Hibernating animals survive the winter months in a state of torpor. Their body temperature plummets, their heart and breathing rates drop, and their metabolism changes from primarily glucose burning to fat burning. They then live on body fat reserves, sometimes for many months at a time.
Could inducing a similar state of torpor in humans also change our metabolism from glucose burning to fat burning? And if so, would this be an effective treatment for obesity?That’s the astonishing suggestion made by Cheng Chi Lee, a molecular biologist at the University of Texas Houston Medical School, US, and a colleague in this patent application.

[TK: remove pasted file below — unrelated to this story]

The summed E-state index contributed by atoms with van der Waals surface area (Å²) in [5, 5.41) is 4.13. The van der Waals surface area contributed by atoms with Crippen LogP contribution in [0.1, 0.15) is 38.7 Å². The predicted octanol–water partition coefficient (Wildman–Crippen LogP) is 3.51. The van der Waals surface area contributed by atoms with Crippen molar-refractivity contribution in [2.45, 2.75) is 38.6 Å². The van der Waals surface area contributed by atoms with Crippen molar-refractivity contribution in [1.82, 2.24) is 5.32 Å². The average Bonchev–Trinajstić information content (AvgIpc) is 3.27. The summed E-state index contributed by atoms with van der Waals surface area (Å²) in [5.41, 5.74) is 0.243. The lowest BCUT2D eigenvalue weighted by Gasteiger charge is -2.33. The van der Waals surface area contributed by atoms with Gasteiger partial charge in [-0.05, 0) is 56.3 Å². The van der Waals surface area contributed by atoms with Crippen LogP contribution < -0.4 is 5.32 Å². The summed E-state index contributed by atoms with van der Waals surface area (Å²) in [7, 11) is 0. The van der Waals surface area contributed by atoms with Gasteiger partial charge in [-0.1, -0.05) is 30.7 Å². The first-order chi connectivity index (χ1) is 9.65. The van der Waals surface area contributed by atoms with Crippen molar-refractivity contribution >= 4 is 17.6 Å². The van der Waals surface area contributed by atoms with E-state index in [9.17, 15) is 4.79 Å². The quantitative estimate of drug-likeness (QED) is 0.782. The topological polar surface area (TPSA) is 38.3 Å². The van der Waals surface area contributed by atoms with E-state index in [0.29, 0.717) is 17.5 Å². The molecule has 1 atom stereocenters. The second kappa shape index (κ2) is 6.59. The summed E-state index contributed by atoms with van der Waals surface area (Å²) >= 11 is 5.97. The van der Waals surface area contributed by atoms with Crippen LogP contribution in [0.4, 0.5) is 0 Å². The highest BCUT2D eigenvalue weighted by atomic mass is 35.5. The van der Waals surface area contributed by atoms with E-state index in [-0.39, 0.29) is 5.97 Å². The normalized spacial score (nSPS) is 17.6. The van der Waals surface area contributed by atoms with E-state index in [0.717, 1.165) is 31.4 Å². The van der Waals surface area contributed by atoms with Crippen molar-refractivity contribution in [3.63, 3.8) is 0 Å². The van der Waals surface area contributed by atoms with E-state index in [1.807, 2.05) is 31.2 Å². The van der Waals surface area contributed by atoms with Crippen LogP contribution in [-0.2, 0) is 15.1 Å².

The idea comes on the back of his team’s discovery that the chemical 5-adenosine monophosphate, or 5-AMP, induces a state of torpor in mice, which do not usually hibernate. Lee says that a capsule or injection of 5-AMP could induce a similar state in humans, and the accompanying metabolic changes could help treat a range of conditions associated with obesity, such as diabetes, high blood pressure and eating disorders.
What to make of this? It’s an extraordinary idea, but it will need to be backed by good peer-reviewed evidence if it is ever to progress from a mere suggestion.